Synopses & Reviews
Eloquent, exceptionally erudite history of the "Queen of Weapons." Traces sword's origin — from prehistory to its full growth during early Roman Empire. Discusses earliest weapons of stone, bone, horn and wood as well as variations: sabre, broadsword, cutlass, scimitar and more. Enhanced by nearly 300 excellent line drawings.
Great Victorian scholar/adventurer's eloquent, erudite history of the "queen of weapons" -- from prehistory to early Roman Empire. Evolution and development of early swords, variations (sabre, broadsword, cutlass, scimitar, etc.), much more.
"The history of the sword is the history of humanity." With these words, British author, Victorian scholar, and world traveler Richard Burton begins his eloquent and exceptionally erudite history of the "Queen of Weapons."
Spanning the centuries and a wide range of cultures, Burton's rich and elegant prose illuminates the sword as both armament and potent symbol. For nearly all peoples of the world, the sword embodied the spirit of chivalry, symbolized justice and martyrdom and represented courage and freedom. In battle, it served universally as a deadly offensive weapon.
Drawing on a wealth of literary, archaeological, anthropological, linguistic, and other sources, the author traces the sword's origins, from its birth as a charred and sharpened stick, through its diverse stages of development, to its full growth in the early Roman Empire. Recounting man's long association with this weapon, the author describes in brilliant detail:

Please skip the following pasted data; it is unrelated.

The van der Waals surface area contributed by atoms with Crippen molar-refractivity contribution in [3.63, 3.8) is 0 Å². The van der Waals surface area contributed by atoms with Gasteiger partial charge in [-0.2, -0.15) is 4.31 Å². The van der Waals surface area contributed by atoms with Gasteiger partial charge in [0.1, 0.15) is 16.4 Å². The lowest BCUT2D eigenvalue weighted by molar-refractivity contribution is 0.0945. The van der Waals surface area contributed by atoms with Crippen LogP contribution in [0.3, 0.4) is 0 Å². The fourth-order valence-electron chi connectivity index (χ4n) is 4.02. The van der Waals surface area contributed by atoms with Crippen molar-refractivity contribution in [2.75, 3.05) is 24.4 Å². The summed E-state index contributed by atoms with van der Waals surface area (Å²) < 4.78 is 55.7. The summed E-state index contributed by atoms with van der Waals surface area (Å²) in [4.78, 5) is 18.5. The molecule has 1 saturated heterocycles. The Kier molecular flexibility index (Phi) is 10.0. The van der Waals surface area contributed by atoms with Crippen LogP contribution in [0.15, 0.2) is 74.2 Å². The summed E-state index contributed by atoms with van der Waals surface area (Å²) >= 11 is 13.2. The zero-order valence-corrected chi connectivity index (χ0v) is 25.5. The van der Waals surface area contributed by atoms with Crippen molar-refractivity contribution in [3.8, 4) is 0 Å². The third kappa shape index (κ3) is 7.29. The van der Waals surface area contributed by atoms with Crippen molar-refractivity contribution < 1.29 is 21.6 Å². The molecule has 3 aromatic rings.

The ages of wood, bone and born
The appearance of stone swords and exotic weapons such as the boomerang
The ages of copper and alloys such as bronze and brass used in producing the long, narrow blades of rapiers
The Iron Age during which the Viking sword of carbonized iron took shape a weapon whose form would set the standard for the next thousand years.
Enhanced by nearly 300 excellent line drawings, the text provides an incredible wealth of detailed data about the sword and its variations: sabre, broadsword, cutlass, scimitar, rapier, foil, and a host of other arms, including dirks, daggers, throwing knives, flails, and much more.
Military and social historians, scholars and students of weaponry, as well as armchair adventurers will find this volume a fascinating, abundantly illustrated and highly readable account of this potent symbol of power.
Table of Contents
LIST OF AUTHORITIES
I. PREAMBLE: ON THE ORIGIN OF WEAPONS
II. "MAN'S FIRST WEAPONS-THE STONE AND THE STICK. THE EARLIEST AGES OF WEAPONS. THE AGES OF WOOD, OF BONE, AND OF HORN"
III. "THE WEAPONS OF THE AGE OF WOOD : THE BOOMERANG AND THE SWORD OF WOOD; OF STONE, AND OF WOOD AND STONE COMBINED"
IV. THE PROTO-CHALCITIC OR COPPER AGE OF WEAPONS
V. "THE SECOND CHALCITIC AGE OF ALLOYS-BRONZE, BRASS, ETC : THE AXE AND THE SWORD"
VI. THE PROTO-SIDERIC OR EARLY IRON AGE OF WEAPONS
VII. THE SWORD : WHAT IS IT?
VIII. THE SWORD IN ANCIENT EGYPT AND IN MODERN AFRICA
IX. "THE SWORD IN KHITA-LAND, PALESTINE AND CANAAN; PHŒNICIA AND CARTHAGE; JEWRY, CYPRUS, TROY, AND ETRURIA"
X. "THE SWORD IN BABYLONIA, ASSYRIA AND PERSIA, AND ANCIENT INDIA"
XI. THE SWORD IN ANCIENT GREECE : HOMER ; HESIOD AND HERODOTUS: MYCENÆ
XII. THE SWORD IN ANCIENT ROME: THE LEGION AND THE GLADIATOR
XIII. THE SWORD AMONGST THE BARBARIANS (EARLY ROMAN EMPIRE)